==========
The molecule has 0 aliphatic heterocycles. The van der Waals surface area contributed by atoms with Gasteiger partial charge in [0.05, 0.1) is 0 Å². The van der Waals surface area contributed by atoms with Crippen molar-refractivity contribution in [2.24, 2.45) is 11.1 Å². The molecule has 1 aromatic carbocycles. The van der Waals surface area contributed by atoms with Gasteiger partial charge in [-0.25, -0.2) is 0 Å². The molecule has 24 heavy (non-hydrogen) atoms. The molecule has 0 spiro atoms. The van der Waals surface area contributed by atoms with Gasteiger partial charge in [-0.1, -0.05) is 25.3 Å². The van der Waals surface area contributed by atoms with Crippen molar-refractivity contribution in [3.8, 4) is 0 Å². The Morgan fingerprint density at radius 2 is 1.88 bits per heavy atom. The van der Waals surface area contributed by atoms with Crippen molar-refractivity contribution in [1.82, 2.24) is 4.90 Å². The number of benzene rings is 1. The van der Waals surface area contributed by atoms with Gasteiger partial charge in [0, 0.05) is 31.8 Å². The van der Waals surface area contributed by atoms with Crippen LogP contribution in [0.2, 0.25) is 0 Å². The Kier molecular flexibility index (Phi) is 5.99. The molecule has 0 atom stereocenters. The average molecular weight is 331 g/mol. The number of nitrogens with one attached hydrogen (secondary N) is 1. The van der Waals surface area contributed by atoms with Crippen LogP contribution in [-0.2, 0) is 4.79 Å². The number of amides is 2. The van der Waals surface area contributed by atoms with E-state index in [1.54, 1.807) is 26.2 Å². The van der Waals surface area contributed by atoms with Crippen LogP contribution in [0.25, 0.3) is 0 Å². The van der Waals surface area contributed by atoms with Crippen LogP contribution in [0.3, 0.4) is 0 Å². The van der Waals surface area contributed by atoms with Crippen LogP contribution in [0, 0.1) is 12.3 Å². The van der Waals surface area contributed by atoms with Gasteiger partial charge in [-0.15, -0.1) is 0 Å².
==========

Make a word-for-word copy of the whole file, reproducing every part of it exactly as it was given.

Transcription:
The molecule has 0 aliphatic heterocycles. The van der Waals surface area contributed by atoms with Gasteiger partial charge in [0.05, 0.1) is 0 Å². The van der Waals surface area contributed by atoms with Crippen molar-refractivity contribution in [2.24, 2.45) is 11.1 Å². The molecule has 1 aromatic carbocycles. The van der Waals surface area contributed by atoms with Gasteiger partial charge in [-0.25, -0.2) is 0 Å². The molecule has 24 heavy (non-hydrogen) atoms. The molecule has 0 spiro atoms. The van der Waals surface area contributed by atoms with Gasteiger partial charge in [-0.1, -0.05) is 25.3 Å². The van der Waals surface area contributed by atoms with Crippen molar-refractivity contribution in [3.8, 4) is 0 Å². The Morgan fingerprint density at radius 2 is 1.88 bits per heavy atom. The van der Waals surface area contributed by atoms with Crippen molar-refractivity contribution in [1.82, 2.24) is 4.90 Å². The number of benzene rings is 1. The van der Waals surface area contributed by atoms with Gasteiger partial charge in [0, 0.05) is 31.8 Å². The van der Waals surface area contributed by atoms with Crippen LogP contribution in [0.2, 0.25) is 0 Å². The Kier molecular flexibility index (Phi) is 5.99. The molecule has 0 atom stereocenters. The average molecular weight is 331 g/mol. The number of nitrogens with one attached hydrogen (secondary N) is 1. The van der Waals surface area contributed by atoms with Crippen LogP contribution in [-0.2, 0) is 4.79 Å². The number of amides is 2. The van der Waals surface area contributed by atoms with E-state index in [1.54, 1.807) is 26.2 Å². The van der Waals surface area contributed by atoms with Crippen LogP contribution in [0.25, 0.3) is 0 Å². The van der Waals surface area contributed by atoms with Crippen LogP contribution in [0.3, 0.4) is 0 Å². The van der Waals surface area contributed by atoms with Crippen LogP contribution in [0, 0.1) is 12.3 Å². The van der Waals surface area contributed by atoms with Gasteiger partial charge in [-0.15, -0.1) is 0 Å².